Unless you fly, all travel in Myanmar takes time (it's a nine-hour bus trip from Yangon to Mandalay). Buses, although bumpy rides, are almost always faster than the trains. Boats are also an option for some routes; the Mandalay-Bagan service is popular among travellers.
Yangon International Airport is the main hub for domestic flights. Local airlines include Air Bagan and Myanmar National Airlines. It's cheaper and easier to book domestic flights via agencies once you are in Myanmar. There are no international car-rental agencies, most travel agencies in Yangon, Mandalay and Bagan - as well as guesthouses and hotels elsewhere - can arrange cars and drivers.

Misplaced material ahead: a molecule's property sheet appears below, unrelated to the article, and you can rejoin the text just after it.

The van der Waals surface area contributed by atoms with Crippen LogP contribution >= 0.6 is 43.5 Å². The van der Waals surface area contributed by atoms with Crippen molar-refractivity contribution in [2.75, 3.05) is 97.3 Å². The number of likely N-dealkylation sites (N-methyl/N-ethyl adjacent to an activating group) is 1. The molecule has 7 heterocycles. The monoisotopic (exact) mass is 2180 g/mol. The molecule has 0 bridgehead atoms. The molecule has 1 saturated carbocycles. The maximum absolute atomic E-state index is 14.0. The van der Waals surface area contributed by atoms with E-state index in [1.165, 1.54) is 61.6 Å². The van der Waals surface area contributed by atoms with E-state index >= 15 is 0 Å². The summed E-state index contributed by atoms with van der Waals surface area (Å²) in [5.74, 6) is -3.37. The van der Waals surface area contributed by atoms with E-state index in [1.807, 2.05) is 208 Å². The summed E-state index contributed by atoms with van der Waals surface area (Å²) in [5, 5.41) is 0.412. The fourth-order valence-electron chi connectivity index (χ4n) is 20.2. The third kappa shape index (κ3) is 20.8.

Mergui Archipelago Diving Reviews
- 8.5 Fabulous
- 8 Verified Reviews
Some areas with very poor visibility. Lost fishing nets litter some areas. Currents.
Diving Mergui Archipelago in April on the Sea World 1
Loved not seeing other dive boats for days. Just fishing boats. Amazing sea fans and anemones particularly struck me.
Diving Mergui Archipelago in April on the Sea World 1
Globally the South seems more interesting like Sea Fan Forest : a must
Diving Mergui Archipelago in February on the Bavaria
Good. Not overcrowded like many other diving locations.
Diving Mergui Archipelago in February on the Sea World 1
Good. Generally this period is little too late to go there. A lot of plankton, poor visability on most dive sites. Heavy storms, with hugh ammount of rain... But not a tragedy! We had fun!
Diving Mergui Archipelago in April on the Bavaria